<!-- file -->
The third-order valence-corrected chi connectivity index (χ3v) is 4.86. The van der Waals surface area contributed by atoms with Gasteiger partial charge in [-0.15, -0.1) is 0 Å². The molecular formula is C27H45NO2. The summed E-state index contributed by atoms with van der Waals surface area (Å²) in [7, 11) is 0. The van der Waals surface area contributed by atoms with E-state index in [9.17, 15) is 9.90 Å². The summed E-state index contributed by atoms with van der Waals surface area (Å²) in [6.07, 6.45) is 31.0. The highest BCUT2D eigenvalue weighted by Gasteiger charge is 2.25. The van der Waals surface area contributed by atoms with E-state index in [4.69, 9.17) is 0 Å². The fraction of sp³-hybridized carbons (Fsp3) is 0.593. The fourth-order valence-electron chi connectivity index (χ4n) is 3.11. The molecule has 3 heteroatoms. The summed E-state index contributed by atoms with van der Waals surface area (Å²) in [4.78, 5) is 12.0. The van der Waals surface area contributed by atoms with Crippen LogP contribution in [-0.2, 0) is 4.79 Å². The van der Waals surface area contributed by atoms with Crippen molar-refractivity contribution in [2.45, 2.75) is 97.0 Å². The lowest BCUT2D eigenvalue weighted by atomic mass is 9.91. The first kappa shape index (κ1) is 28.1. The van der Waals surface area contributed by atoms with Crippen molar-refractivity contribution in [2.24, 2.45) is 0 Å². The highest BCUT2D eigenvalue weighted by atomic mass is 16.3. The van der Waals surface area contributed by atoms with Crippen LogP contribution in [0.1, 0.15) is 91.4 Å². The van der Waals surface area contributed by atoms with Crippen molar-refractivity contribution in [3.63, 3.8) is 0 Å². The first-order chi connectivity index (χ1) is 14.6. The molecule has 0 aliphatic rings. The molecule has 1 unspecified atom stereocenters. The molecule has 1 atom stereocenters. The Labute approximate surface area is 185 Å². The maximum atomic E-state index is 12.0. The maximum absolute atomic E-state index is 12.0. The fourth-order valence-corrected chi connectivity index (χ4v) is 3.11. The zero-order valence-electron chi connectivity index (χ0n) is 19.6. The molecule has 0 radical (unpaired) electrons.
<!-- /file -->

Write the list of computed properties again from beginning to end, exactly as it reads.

The third-order valence-corrected chi connectivity index (χ3v) is 4.86. The van der Waals surface area contributed by atoms with Gasteiger partial charge in [-0.15, -0.1) is 0 Å². The molecular formula is C27H45NO2. The summed E-state index contributed by atoms with van der Waals surface area (Å²) in [7, 11) is 0. The van der Waals surface area contributed by atoms with E-state index in [9.17, 15) is 9.90 Å². The summed E-state index contributed by atoms with van der Waals surface area (Å²) in [6.07, 6.45) is 31.0. The highest BCUT2D eigenvalue weighted by Gasteiger charge is 2.25. The van der Waals surface area contributed by atoms with E-state index in [4.69, 9.17) is 0 Å². The fraction of sp³-hybridized carbons (Fsp3) is 0.593. The fourth-order valence-electron chi connectivity index (χ4n) is 3.11. The molecule has 3 heteroatoms. The summed E-state index contributed by atoms with van der Waals surface area (Å²) in [4.78, 5) is 12.0. The van der Waals surface area contributed by atoms with Crippen LogP contribution in [-0.2, 0) is 4.79 Å². The van der Waals surface area contributed by atoms with Crippen molar-refractivity contribution in [2.45, 2.75) is 97.0 Å². The lowest BCUT2D eigenvalue weighted by atomic mass is 9.91. The first kappa shape index (κ1) is 28.1. The van der Waals surface area contributed by atoms with Crippen molar-refractivity contribution in [2.24, 2.45) is 0 Å². The highest BCUT2D eigenvalue weighted by atomic mass is 16.3. The van der Waals surface area contributed by atoms with Crippen LogP contribution in [0.1, 0.15) is 91.4 Å². The van der Waals surface area contributed by atoms with Crippen molar-refractivity contribution in [3.63, 3.8) is 0 Å². The first-order chi connectivity index (χ1) is 14.6. The molecule has 0 aliphatic rings. The molecule has 1 unspecified atom stereocenters. The molecule has 1 atom stereocenters. The Labute approximate surface area is 185 Å². The maximum atomic E-state index is 12.0. The maximum absolute atomic E-state index is 12.0. The fourth-order valence-corrected chi connectivity index (χ4v) is 3.11. The zero-order valence-electron chi connectivity index (χ0n) is 19.6. The molecule has 0 radical (unpaired) electrons.